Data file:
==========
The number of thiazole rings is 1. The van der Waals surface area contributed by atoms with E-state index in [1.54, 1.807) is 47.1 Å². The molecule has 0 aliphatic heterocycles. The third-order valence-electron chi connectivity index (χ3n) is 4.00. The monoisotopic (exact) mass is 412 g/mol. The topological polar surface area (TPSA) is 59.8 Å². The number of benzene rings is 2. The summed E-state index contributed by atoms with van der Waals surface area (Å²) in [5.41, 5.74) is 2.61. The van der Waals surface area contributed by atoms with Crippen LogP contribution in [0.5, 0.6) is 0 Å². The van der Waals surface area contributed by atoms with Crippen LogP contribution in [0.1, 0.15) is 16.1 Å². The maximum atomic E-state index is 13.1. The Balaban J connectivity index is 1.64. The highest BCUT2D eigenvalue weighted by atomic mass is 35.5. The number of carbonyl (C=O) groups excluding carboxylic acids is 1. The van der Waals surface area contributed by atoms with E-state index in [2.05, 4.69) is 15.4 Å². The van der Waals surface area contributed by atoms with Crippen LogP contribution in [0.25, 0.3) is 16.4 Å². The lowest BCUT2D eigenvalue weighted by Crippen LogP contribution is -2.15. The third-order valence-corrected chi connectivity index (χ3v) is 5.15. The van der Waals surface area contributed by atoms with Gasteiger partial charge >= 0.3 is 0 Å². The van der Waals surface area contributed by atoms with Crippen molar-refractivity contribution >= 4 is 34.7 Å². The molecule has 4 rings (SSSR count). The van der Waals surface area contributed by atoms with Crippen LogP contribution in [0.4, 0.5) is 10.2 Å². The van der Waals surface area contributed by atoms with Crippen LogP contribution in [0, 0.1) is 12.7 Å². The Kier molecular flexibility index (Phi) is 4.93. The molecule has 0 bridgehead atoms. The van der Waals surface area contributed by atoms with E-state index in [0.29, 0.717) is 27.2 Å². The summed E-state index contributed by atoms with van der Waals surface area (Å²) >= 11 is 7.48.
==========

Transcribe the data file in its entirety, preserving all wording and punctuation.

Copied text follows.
The number of thiazole rings is 1. The van der Waals surface area contributed by atoms with E-state index in [1.54, 1.807) is 47.1 Å². The molecule has 0 aliphatic heterocycles. The third-order valence-electron chi connectivity index (χ3n) is 4.00. The monoisotopic (exact) mass is 412 g/mol. The topological polar surface area (TPSA) is 59.8 Å². The number of benzene rings is 2. The summed E-state index contributed by atoms with van der Waals surface area (Å²) in [5.41, 5.74) is 2.61. The van der Waals surface area contributed by atoms with Crippen LogP contribution in [0.5, 0.6) is 0 Å². The van der Waals surface area contributed by atoms with Crippen LogP contribution in [0.1, 0.15) is 16.1 Å². The maximum atomic E-state index is 13.1. The Balaban J connectivity index is 1.64. The highest BCUT2D eigenvalue weighted by atomic mass is 35.5. The number of carbonyl (C=O) groups excluding carboxylic acids is 1. The van der Waals surface area contributed by atoms with E-state index in [2.05, 4.69) is 15.4 Å². The van der Waals surface area contributed by atoms with Crippen LogP contribution in [0.25, 0.3) is 16.4 Å². The lowest BCUT2D eigenvalue weighted by Crippen LogP contribution is -2.15. The third-order valence-corrected chi connectivity index (χ3v) is 5.15. The van der Waals surface area contributed by atoms with Gasteiger partial charge >= 0.3 is 0 Å². The van der Waals surface area contributed by atoms with Crippen molar-refractivity contribution >= 4 is 34.7 Å². The molecule has 4 rings (SSSR count). The van der Waals surface area contributed by atoms with Crippen LogP contribution in [0.4, 0.5) is 10.2 Å². The van der Waals surface area contributed by atoms with Crippen LogP contribution in [0, 0.1) is 12.7 Å². The Kier molecular flexibility index (Phi) is 4.93. The molecule has 0 bridgehead atoms. The van der Waals surface area contributed by atoms with E-state index in [0.29, 0.717) is 27.2 Å². The summed E-state index contributed by atoms with van der Waals surface area (Å²) >= 11 is 7.48.